Talk about inspiring. In a world where tragic events happen regularly, including school shootings, terrorist and sniper attacks, murders, and other crimes, forgiveness does not come easy to many, if not most Americans. Generally speaking, we prefer to hold grudges, stay angry, and plot vengeance. Yet when the Amish suffered their “own version of 9/11” forgiveness flowed freely, grace was extended to the killer’s family, and the country was left stunned at a reaction that, quite frankly, seemed like a foreign concept.
When Charles Roberts entered the Amish school house with his mind made up to take the lives of innocent children, his grief and sorrow had overtaken him. How sad that a man mourning the loss of his own daughter (9 years prior) thought the only way to cure his pain would be to take someone ELSE’S children and then kill himself. That thinking seems backwards to me, but I’m not here to psychoanalyze Roberts’ motives.
Amish Grace focuses on the reaction of the Amish who were mourning the loss of their own children as well as loved ones. In a small community where everyone feels like part of your extended family, the pain was felt by all. Steeped in their religious beliefs that to forgive is divine (and even likening your ability to forgive to your secured salvation), the Amish were able to state their forgiveness in a shockingly short amount of time. Even the Bible says there is a time to love, a time to laugh, a time to mourn, and a time to forgive…
What happened to the mourning? Did they allow themselves the time to grieve over the victims? While I’m sure in the privacy of their own homes, they were saddened, it’s inspiring to think it’s humanly possible to forgive so quickly, if at all. I know people who are holding grudges for far less; families that are still angry at relatives 30 years later, lovers still bitter about a relationship’s demise, parents and children that have not spoken in decades, friends who have let a disagreement destroy their friendship, gangs in cities that lie, cheat and steal, and just the other day there was a news story of a fight that took place over a parking place that ended in death. It seems our culture has grown so accustomed to staying angry. Seeking revenge. Demanding to “get even”. Expecting someone else to suffer because we have.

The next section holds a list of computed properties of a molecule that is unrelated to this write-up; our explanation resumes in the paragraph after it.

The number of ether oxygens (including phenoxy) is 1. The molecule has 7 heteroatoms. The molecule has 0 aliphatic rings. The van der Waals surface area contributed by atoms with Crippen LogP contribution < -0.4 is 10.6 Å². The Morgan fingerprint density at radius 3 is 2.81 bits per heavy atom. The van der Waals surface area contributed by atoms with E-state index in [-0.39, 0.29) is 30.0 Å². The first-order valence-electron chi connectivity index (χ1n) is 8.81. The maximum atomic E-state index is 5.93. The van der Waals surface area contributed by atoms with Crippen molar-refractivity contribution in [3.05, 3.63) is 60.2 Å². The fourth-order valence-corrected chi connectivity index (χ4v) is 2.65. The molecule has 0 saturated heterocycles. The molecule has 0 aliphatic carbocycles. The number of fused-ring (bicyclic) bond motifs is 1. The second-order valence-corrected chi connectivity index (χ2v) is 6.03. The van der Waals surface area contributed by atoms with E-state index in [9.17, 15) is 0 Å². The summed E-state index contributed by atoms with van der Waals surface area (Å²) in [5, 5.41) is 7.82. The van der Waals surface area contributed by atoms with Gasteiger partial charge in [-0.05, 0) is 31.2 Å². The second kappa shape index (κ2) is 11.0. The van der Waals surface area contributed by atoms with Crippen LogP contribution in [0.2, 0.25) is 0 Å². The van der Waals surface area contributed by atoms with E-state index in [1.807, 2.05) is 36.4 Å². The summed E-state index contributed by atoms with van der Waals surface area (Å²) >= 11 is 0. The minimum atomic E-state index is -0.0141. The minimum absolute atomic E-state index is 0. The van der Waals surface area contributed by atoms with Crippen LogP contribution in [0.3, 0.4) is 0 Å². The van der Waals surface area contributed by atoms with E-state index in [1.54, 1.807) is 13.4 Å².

How unfamiliar then to expect anyone to offer forgiveness to a man that would intentionally take the lives of our young children. What was most disappointing in this book was listening to the accounts of those who doubted the truth to the Amish forgiveness. It made me sad to hear about all of the news stories, critics, and spectators that either doubted the Amish truly forgave, critiqued them for doing so, and/or questioned their intention (as if this was some twisted publicity stunt). Hard as it may be to understand, forgiving those who have wronged us will bring healing much quicker than harboring a bitter spirit. Why then are we so hesitant to offer it?
The book, while repetitive at times, is very inspiring and encouraging. Most of us have forgiveness to either offer someone who has wronged us or to seek for ourselves where we have wronged others. Even if we may not agree with “the speed” of how it’s done, we can certainly learn valuable lessons from the Amish in how to live a peaceful life in harmony with others. After all, Jesus did say we must forgive others so we too may be forgiven. Those sound like words to live by to me.